Mumbai Memoirs 7: From 7 Islands to a Megalopolis! (Part IV)
Travelling is a great way to free the mind. It’s a way of transporting one’s self into a totally different environment and refreshing one’s soul in the process. British novelist David Mitchell, in his fiction ‘Cloud Atlas’, quotes “Travel far enough, you meet yourself”. Last week I met few tourists who were first time travellers to Mumbai. I was curious to know what they were looking for in a city that may seem, like a Sufi Dervish, to be swirling in a trance of its own. Inspite of hailing from different continents of the world, all three tourists had almost the same views to share. Roberto from France, Adam from Canada and Zhang from China expressed as to how knowing the history and culture of a place helps them to be objective and more understanding towards the lifestyle of people, especially of lesser known world destinations like Mumbai. Adam added, ‘I am amazed with the multi-levels of growth the city exhibits in all walks of life’.
What he simply meant was that Mumbai boldly showcases both, the glamour of the elite and also the plight of the poor. It is true that there exists a huge gap between the ‘haves’ and the ‘have not’s here, but there are many socio-economic layers in between the two extremes, which eventually harmonizes the social fabric of Mumbai into a wonderful tapestry.
No city develops in a vacuum. National and international events, directly or indirectly influence its development, as time flies by. Realizing the need for better transport facility, the British administration had introduced electric tram cars in 1907. Under the Bombay Tramways Act of 1874, the trams served the city till 1964.
An interesting fact is that the modern day Mumbai Monorail Project, that got inaugurated last year, has sprouted out of the same legislative Act, which was born in Mumbai’s colonial past.
Bombay also was a silent witness to the gradual end of the British rule and the emergence of an independent India. The fire of nationalism burnt brightly in India as Mahatma Gandhi, the central hero of the Indian Independence struggle, arrived in Bombay. From 1917 to 1934 he resided at ‘Mani Bhavan’, a mansion located at Gamdevi near Grant Road area in Central Mumbai. A kilometre away from ‘Mani Bhavan’ is Gowalia tank ground. The ground is now renamed as ‘August Kranti Maidan’, in memory of the historic ‘Quit India’ freedom movement that started in August 1942.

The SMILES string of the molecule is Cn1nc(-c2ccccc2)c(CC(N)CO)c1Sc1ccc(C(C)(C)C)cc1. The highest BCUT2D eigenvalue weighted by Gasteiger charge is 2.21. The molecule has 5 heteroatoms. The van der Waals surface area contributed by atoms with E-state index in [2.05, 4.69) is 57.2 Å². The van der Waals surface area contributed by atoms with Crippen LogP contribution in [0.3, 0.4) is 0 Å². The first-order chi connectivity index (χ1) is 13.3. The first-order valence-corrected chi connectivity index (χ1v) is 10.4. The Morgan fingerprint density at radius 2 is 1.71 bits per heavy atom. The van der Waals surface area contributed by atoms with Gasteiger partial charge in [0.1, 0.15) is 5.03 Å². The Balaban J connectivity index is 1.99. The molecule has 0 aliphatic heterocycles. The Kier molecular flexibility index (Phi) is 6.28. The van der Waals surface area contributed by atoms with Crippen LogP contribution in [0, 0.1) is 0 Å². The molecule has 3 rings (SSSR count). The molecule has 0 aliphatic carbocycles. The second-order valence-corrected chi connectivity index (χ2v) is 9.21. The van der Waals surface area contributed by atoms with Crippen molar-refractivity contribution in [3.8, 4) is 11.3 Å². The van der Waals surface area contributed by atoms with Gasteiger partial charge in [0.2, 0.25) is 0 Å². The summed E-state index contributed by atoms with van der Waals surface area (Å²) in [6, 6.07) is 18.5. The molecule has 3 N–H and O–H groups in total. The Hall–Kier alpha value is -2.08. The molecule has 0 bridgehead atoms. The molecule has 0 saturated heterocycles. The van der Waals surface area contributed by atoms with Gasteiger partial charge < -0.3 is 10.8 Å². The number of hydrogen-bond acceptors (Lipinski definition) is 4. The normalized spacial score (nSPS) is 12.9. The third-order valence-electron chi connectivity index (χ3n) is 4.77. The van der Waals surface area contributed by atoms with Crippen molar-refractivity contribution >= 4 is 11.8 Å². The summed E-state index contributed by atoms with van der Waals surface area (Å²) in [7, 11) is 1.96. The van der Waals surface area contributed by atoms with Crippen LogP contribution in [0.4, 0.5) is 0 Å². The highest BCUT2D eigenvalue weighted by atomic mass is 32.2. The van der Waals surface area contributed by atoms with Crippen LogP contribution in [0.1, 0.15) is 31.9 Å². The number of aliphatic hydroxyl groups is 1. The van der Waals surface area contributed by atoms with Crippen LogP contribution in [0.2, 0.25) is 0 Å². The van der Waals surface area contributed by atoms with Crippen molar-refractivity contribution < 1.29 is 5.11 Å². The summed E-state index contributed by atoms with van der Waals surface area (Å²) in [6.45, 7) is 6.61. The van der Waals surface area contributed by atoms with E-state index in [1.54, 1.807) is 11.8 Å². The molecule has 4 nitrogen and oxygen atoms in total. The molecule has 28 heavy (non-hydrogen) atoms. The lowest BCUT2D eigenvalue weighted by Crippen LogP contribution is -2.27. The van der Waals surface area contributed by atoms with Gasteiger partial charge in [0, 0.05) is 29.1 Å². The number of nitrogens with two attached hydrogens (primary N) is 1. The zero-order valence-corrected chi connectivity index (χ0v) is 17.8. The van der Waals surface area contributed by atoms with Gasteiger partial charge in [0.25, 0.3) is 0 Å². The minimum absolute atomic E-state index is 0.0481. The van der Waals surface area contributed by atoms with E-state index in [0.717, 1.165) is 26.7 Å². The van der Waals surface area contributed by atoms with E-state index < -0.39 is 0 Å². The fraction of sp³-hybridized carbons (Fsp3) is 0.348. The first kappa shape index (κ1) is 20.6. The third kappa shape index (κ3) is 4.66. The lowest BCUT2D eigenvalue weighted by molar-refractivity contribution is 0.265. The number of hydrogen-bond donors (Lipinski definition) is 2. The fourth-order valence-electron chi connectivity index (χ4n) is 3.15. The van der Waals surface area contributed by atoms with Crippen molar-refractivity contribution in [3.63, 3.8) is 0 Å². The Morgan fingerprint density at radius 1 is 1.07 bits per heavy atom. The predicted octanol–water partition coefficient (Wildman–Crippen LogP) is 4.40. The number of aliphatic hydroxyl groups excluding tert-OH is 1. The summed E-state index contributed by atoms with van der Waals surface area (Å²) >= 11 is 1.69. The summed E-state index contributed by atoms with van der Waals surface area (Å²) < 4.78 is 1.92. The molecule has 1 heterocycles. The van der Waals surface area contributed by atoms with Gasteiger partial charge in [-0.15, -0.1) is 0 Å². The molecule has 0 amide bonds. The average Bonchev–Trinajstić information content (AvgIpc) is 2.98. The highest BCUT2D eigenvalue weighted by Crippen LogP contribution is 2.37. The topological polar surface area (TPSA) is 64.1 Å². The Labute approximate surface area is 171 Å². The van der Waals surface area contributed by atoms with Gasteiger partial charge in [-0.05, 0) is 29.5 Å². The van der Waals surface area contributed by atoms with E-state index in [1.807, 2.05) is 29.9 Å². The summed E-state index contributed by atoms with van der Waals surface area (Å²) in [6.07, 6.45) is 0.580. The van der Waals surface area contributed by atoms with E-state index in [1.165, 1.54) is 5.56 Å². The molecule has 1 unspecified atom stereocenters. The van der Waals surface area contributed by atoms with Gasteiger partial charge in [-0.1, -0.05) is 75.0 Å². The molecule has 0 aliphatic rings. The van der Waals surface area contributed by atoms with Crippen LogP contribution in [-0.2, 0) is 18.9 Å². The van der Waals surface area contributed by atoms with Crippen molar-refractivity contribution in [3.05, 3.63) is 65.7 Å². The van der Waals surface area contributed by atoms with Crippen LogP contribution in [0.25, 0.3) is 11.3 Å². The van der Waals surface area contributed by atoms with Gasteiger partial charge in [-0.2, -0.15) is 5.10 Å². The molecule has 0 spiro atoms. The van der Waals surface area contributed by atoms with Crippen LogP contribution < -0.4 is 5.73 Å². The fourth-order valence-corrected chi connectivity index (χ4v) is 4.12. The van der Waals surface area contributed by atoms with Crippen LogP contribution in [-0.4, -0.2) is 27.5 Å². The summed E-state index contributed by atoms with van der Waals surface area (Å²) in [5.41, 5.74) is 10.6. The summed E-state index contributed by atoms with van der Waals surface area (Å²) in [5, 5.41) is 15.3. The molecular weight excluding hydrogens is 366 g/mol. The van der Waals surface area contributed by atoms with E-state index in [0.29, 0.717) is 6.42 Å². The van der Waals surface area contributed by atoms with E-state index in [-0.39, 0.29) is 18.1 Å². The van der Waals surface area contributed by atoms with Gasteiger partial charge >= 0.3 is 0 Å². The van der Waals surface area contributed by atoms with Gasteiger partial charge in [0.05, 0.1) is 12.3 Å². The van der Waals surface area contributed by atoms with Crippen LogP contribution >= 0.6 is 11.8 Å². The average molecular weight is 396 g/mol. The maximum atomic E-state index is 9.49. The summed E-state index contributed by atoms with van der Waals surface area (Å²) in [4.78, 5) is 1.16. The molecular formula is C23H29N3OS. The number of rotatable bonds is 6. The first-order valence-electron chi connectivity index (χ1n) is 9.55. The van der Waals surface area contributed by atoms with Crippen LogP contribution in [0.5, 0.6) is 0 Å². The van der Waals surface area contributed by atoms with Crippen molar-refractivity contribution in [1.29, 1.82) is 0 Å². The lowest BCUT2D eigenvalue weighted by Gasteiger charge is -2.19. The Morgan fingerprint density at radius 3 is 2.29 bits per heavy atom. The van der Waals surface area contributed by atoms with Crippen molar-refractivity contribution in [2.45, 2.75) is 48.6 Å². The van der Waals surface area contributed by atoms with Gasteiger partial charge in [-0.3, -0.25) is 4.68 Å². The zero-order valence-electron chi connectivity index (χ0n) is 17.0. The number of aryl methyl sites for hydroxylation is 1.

This movement was a final attempt, under Gandhiji’s leadership, to end the British Imperial supremacy over India. After the end of the Second World War, India was granted complete independence on 15th August 1947. In 1948, the last unit of the British troops gracefully bid goodbye to the shores of Bombay with a historic march at the Gateway of India.
The making of the megalopolis that Mumbai is today, further accelerated after India’s independence. People from the Punjabi and Sindhi communities from North-West India (which currently is part of Pakistan) who had been displaced due to the partition settled in Bombay. Both these hardworking communities have added their colours to Mumbai since then. The ‘Sher-e-Punjab’ restaurants & car accessory stores that one notices in Mumbai mostly belong to the Punjabi communities. The most significant contribution of the Sindhi communities, besides their business ventures, is establishment of various educational institutions which are elevating the standards of higher education in Mumbai since the early 1950s.
In 1960, after a bloody revolution, Bombay was formally recognized as the capital of the state of Maharashtra. In South Mumbai, an eternal flame keeps burning at ‘Hutatma Chowk’ (Martyrs Square) in memory of the 105 martyrs who laid their lives for the unification of Maharashtra.
In 1995 the existing ruling political party of the state of Maharashtra officially renamed Bombay as Mumbai. The name Mumbai is a fusion of two words ‘Mumba’- the goddess worshipped by original inhabitants of Mumbai- the Kolis & ‘Aai’- means mother in Marathi language (the official language of the state of Maharashtra). The 15th century Mumbadevi temple (goddess mother of Mumbai) is still active and is situated at a busy street in the heart of South Mumbai.
Over the years, like a galloping horse Mumbai is heading India, especially in the financial sector. The city is proudly referred as India’s financial capital. The modern state-of-the-art infrastructural developments in Mumbai are of international standards that are attracting huge Foreign Institutional Investments (FII) in the corporate world.
A visiting tourist who spends few days in Mumbai may feel awestruck & at times overwhelmed after experiencing the city’s contrasting dynamics. Like any other evolving city of the world, Mumbai too has its dark side. It’s a well known fact that after experiencing the dark one realizes the importance of light. As reported by many tourists I met, especially from developed countries, when they witness the agony of the less fortunate people of Mumbai, they feel blessed to have a better life & feel inspired to make the best of what they have after returning to their homeland. I bet, even the dark side of Mumbai will emit some spiritual value for a tourist who is in search of oneself!
As I end this 4 part series that highlighted the making of Mumbai, I look forward to virtually unveil more facets of my hometown through words and photographs in my upcoming features.
But in case if you are soon touring Mumbai in person, I assure that, inspite of the daily challenges, Mumbai’kars will welcome you with open arms because the land that was once formed from 7 Islands is today a home to million hearts!
Welcome to Mumbai!